About 8,000 refugees migrate into Europe daily

Amin Awad, United Nation coordinator for refugees told to Reuters news agency that a daily flow of about 8,000 Syrian and Iraqi refugees to Europe is likely to continue. More than 5,000 refugees are arriving daily in Greece.

That flow could continue during the winter if the weather remains good and the borders open, the International Organisation for Migration (IOM) told the BBC.
About half a million migrants – mostly from Syria and other conflict zones in the Middle East and Africa – have arrived in Europe this year.

There are reports the Greek authorities may soon move all of them to facilities in one of the old Olympic parks in the southern suburbs.

It is inevitable that the numbers of refugees and migrants on this and other squares in the capital will swell.
“The Afghans will not stop, they will come more and more,” says a young Afghan man, Abdullah.

There are still more than 5,000 refugees and migrants – the majority of them Syrian – arriving every day on the Greek islands close to Turkey, according to Daniel Esdras, the head of the Athens branch of the International Organisation for Migration (IOM).

Afghan refugees
Underneath the square in Victoria metro station, more Afghan families lie on the floor as commuters walk by.

And he believes the influx may continue throughout the winter if the weather remains good and the borders stay open on the route through the Balkans to Germany.

The influx has caused tensions between EU neighbours in Central Europe, which continued on Friday despite a visit to Austria by Hungary’s Prime Minister Viktor Orban.

He and Austrian Chancellor Werner Faymann did not appear together in public after their talks.

Mr Faymann had earlier likened Hungary’s tough handling of migrants to the policies of Nazi Germany – a comparison angrily dismissed by Hungary.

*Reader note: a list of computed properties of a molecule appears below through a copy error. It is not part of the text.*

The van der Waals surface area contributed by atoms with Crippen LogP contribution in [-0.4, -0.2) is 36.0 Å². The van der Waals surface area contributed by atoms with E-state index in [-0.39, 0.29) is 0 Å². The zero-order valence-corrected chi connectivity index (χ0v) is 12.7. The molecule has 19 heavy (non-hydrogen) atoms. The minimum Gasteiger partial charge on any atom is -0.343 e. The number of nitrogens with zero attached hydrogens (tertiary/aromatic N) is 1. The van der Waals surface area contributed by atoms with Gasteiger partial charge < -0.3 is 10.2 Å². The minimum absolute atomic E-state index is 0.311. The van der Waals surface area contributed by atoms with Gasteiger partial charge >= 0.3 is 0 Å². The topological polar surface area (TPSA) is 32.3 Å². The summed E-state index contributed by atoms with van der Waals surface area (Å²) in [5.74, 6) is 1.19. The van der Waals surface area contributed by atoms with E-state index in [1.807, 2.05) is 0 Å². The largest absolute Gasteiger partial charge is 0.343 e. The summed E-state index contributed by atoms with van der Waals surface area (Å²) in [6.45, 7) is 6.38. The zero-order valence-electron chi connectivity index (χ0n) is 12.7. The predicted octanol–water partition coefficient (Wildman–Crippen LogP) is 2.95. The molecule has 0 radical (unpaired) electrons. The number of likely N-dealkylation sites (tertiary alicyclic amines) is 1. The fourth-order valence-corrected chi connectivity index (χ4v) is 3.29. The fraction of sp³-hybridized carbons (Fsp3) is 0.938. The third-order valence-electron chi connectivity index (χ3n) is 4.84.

Speaking in Vienna, Mr Orban said Hungary had to build a fence on its border with Croatia like the razor-wire fence completed on its border with Serbia.

What happens on the Croatia-Hungary border will be “decisive in the next few days” for the refugee crisis, he said. Hungary has nearly completed the fence on that border.

Hungary’s traditionally good relations with Austria must be maintained, Mr Orban said, urging Vienna to show “clear support” for protection of the EU’s external borders.

Syria, Europe

Hungary’s recent completion of the barrier along its border with Serbia diverted the flow of migrants towards Croatia, the EU’s newest member state.

On Friday, Croatia re-opened its main border crossing with Serbia. Its closure of the crossing – prompted by the migrant influx – had raised tensions between the two countries.

Vehicles were stopped and Serbia – a candidate to join the EU – angrily compared the restrictions with “those of the World War Two fascist regime”.

Scars remain from the Serb-Croat fighting of the 1990s when Yugoslavia disintegrated in inter-ethnic conflict.

The EU’s Commissioner for European Neighbourhood Policy, Johannes Hahn, visited a migrant camp in the border zone on Friday with Serbia’s Prime Minister Aleksandar Vucic.

Row about quotas

Deep divisions surfaced in the EU this week when ministers agreed to relocate about 120,000 refugees across Europe.

The refugees – from Syria, Iraq and Eritrea – will be transferred from Greece and Italy, to ease the pressure on overcrowded reception centers there.

migrant rout to Germany

However, there is still a dispute about the distribution plan. Hungary, Romania, the Czech Republic and Slovakia voted against it. They resent the imposition of quotas, arguing that they are ill-equipped to integrate non-EU migrants.

Many of the refugees are determined to reach Germany, whose Chancellor Angela Merkel has urged EU partners to take in more refugees. Germany expects to have at least 800,000 asylum seekers this year.

Germany’s federal government has pledged €4bn (£3bn; $4.5bn) to its regional states, double the current levels of funding, to help them cope with a record migrant influx.

A note on terminology: The BBC uses the term migrant to refer to all people on the move who have yet to complete the legal process of claiming asylum. This group includes people fleeing war-torn countries such as Syria, who are likely to be granted refugee status, as well as people who are seeking jobs and better lives, who governments are likely to rule are economic migrants.

Source: BBC